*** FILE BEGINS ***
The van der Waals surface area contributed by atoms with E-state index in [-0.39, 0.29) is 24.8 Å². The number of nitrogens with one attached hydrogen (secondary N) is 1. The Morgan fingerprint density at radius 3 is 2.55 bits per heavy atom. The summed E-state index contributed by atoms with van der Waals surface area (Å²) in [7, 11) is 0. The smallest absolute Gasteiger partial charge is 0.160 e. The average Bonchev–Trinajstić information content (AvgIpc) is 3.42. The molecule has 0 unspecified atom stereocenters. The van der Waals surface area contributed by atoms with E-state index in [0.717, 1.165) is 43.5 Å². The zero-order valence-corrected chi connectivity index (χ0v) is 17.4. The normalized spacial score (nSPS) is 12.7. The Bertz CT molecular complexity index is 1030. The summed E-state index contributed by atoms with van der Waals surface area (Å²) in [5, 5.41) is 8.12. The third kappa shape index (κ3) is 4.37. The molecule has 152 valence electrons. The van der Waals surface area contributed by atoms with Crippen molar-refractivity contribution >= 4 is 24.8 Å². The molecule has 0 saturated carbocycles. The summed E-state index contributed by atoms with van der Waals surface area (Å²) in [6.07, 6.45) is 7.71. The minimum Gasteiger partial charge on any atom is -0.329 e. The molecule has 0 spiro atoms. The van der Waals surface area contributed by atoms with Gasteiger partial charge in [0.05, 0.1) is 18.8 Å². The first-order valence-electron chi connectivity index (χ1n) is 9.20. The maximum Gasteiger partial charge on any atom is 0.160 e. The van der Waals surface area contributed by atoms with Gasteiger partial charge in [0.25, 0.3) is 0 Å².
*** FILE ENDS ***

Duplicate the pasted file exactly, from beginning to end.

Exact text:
The van der Waals surface area contributed by atoms with E-state index in [-0.39, 0.29) is 24.8 Å². The number of nitrogens with one attached hydrogen (secondary N) is 1. The Morgan fingerprint density at radius 3 is 2.55 bits per heavy atom. The summed E-state index contributed by atoms with van der Waals surface area (Å²) in [7, 11) is 0. The smallest absolute Gasteiger partial charge is 0.160 e. The average Bonchev–Trinajstić information content (AvgIpc) is 3.42. The molecule has 0 unspecified atom stereocenters. The van der Waals surface area contributed by atoms with E-state index in [0.717, 1.165) is 43.5 Å². The zero-order valence-corrected chi connectivity index (χ0v) is 17.4. The normalized spacial score (nSPS) is 12.7. The Bertz CT molecular complexity index is 1030. The summed E-state index contributed by atoms with van der Waals surface area (Å²) in [5, 5.41) is 8.12. The third kappa shape index (κ3) is 4.37. The molecule has 152 valence electrons. The van der Waals surface area contributed by atoms with Crippen molar-refractivity contribution >= 4 is 24.8 Å². The molecule has 0 saturated carbocycles. The summed E-state index contributed by atoms with van der Waals surface area (Å²) in [6.07, 6.45) is 7.71. The minimum Gasteiger partial charge on any atom is -0.329 e. The molecule has 0 spiro atoms. The van der Waals surface area contributed by atoms with Gasteiger partial charge in [0.05, 0.1) is 18.8 Å². The first-order valence-electron chi connectivity index (χ1n) is 9.20. The maximum Gasteiger partial charge on any atom is 0.160 e. The van der Waals surface area contributed by atoms with Gasteiger partial charge in [0.25, 0.3) is 0 Å².